Delivering first-rate healthcare in schools
When a child gets sick while in school, a parent’s day gets interrupted and the child misses lessons. What if the school nurse and a Children’s Hospital of Philadelphia (CHOP) doctor could evaluate the child via a secure computer connection?
CHOP is piloting a school telehealth program that helps ensure children get the primary care they need in the setting where they spend much of their time: their school. This is particularly important for students who do not have access to routine care or transportation to get to a primary care provider.
How it works
The school nurse uses either an iPad or a laptop computer with a web camera and “virtual visit” software to connect remotely with a CHOP provider. The nurse has digital stethoscopes and other equipment, allowing the nurse and the CHOP provider to collaborate on efficient, on-site diagnoses.
The CHOP provider is able to address many health issues through the virtual visit and can prescribe medication electronically so the child’s parent can pick it up from a preferred pharmacy on their way home from work.
In Pennsylvania, a school nurse can act on a “verbal order” from a physician but needs the documented order (for school records) within 24 hours. During the school telehealth pilot program, we will send an automatic fax to the school nurse via Epic, the Hospital’s secure electronic health record. Eventually, we want to give school nurses access to limited parts of a student/patient’s Epic record, but this is not currently available.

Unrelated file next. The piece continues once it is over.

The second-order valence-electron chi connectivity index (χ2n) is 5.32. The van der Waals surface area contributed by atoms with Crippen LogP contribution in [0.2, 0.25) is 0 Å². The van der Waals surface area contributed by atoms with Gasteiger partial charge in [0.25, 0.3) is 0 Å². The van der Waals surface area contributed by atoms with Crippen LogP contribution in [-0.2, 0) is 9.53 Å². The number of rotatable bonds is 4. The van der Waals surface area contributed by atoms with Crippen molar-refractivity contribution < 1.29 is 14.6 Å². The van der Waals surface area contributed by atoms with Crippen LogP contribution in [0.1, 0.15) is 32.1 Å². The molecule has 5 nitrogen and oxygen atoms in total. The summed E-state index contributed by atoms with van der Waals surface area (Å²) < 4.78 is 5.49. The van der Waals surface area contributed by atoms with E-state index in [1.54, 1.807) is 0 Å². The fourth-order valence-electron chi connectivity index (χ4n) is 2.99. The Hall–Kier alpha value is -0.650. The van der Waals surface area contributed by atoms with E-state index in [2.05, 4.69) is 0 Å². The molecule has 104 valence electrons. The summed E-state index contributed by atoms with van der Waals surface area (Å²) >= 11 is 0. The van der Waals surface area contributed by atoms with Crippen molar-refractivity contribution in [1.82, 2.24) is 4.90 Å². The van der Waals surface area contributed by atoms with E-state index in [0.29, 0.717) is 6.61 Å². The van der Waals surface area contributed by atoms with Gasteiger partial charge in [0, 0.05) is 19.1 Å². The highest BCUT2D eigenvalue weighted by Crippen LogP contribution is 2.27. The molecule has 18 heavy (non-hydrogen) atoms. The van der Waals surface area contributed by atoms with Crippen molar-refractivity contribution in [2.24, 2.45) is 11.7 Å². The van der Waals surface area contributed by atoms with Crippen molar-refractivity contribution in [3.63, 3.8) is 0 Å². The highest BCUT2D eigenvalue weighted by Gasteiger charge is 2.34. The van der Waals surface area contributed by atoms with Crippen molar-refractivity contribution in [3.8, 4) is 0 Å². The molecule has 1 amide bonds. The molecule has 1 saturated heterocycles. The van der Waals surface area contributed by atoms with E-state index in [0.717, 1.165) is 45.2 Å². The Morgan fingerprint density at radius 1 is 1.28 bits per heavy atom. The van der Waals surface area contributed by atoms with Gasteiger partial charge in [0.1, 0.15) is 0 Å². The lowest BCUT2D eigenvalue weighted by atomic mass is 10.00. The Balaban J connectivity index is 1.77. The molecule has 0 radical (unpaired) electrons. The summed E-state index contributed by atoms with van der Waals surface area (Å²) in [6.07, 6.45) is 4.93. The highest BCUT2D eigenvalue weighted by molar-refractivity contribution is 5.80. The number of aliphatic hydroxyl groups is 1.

CHOP also sends a summary of the school telehealth visit to the child’s primary care physician, if the child has one. We can send summaries to CHOP physicians and those not affiliated with CHOP. The goal is to have all of a child’s healthcare providers working together to ensure the child remains as healthy as possible.
While the School Telehealth Program is still in the pilot stage, we have hope to prove it will meet our program goals to:
- Student absenteeism/missing class time to travel to appointments
- Lost time from work (and potentially lost pay) for parents
- Trips to ER/ED
- Potential increased acuity of health issues
- Healthcare costs (over time)
- Health outcomes
- Chronic disease management
- Health literacy
- Access to needed supplies in school nurses' offices
- School nurse capacity to further meet student health needs
- Access to primary care
- Parent satisfaction
- Use of interpreters for families whose first language is not English
A study published in The Journal of Pediatrics found that a school telehealth program can improve diabetes care in grades kindergarten through eighth.
In a Howard County, MD, program started in 2015, 98 percent of the kids who are treated through telehealth (not including those who are contagious or have conditions that can’t be treated through telehealth) immediately return to their classes.
Telehealth programs address the sudden onset of symptoms and are helping students manage chronic conditions, such as asthma, attention deficit hyperactivity disorder and obesity. In addition, telehealth can generate savings for low-income families.
Learn how CHOP's school telehealth pilot program helped Kayla.